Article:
(FORMULA) R); R>
II. With notice of opposition filed on 14 December 1988 the Appellant (Opponent) requested revocation of the patent for the reasons of non-compliance with the provisions of Article 100(a) and (b) EPC.
In respect of an alleged lack of novelty and inventive step the opposition was supported by:
D1: US-A-2 421 463
D2: US-Re- 21 316 (Reissue of US-A-2 031 888) and
D3: Dubbel "Taschenbuch für den Maschinenbau", 13th Issue, First Volume, Springer-Verlag, Berlin, Heidelberg, New York, 1970 pages 143 to 147.
III. By decision given at oral proceedings on 19 October 1990 with written reasons posted on 26 November 1990, the Opposition Division rejected the opposition.
The Opposition Division held the opinion that the skilled person would find adequate instructions in the patent, which, in combination with his general technical knowledge, would lead him directly towards successful selection of the appropriate combinations of values through the evaluation of initial failures and that therefore the patent did not contravene the requirements of Article 100(b) EPC.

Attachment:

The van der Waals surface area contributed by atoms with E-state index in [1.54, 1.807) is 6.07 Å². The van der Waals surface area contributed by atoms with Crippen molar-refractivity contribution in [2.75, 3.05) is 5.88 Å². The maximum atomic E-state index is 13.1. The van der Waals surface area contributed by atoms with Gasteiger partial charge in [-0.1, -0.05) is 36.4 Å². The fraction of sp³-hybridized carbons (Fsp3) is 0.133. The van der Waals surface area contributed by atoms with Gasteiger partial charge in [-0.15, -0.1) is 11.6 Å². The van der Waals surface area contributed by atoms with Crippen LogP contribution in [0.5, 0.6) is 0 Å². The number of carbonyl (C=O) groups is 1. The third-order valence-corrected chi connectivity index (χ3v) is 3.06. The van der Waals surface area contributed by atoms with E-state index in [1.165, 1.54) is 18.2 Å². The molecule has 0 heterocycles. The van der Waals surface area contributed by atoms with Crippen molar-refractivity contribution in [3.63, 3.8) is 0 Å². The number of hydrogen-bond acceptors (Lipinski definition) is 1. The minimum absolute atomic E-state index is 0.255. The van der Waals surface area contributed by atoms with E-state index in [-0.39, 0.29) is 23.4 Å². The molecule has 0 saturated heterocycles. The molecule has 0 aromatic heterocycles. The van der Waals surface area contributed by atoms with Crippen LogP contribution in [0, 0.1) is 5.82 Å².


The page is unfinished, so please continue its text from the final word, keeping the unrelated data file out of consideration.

Claim 1 of the patent was also considered to comprise novel and inventive subject-matter since none of the cited documents disclosed the whole combination of features of Claim 1 and also no teachings could be derived from these prior art documents to the specific selection of parameters as claimed.
IV. An appeal was lodged against this decision on 2 February 1991, with payment of the appeal fee on the same day. The Statement of Grounds of Appeal was filed on 30 March 1991.
V. In a communication sent together with summons for oral proceedings, as had been auxiliary requested by both parties, the Board expressed the provisional opinion that the Appellant's arguments with respect to insufficiency of disclosure was not considered convincing. However, as regards inventive step, the Board expressed doubt whether an inventive activity was necessary to arrive at the relations claimed in Claim 1 when considering the skilled person's interpretations of the disclosures of D1 and D2.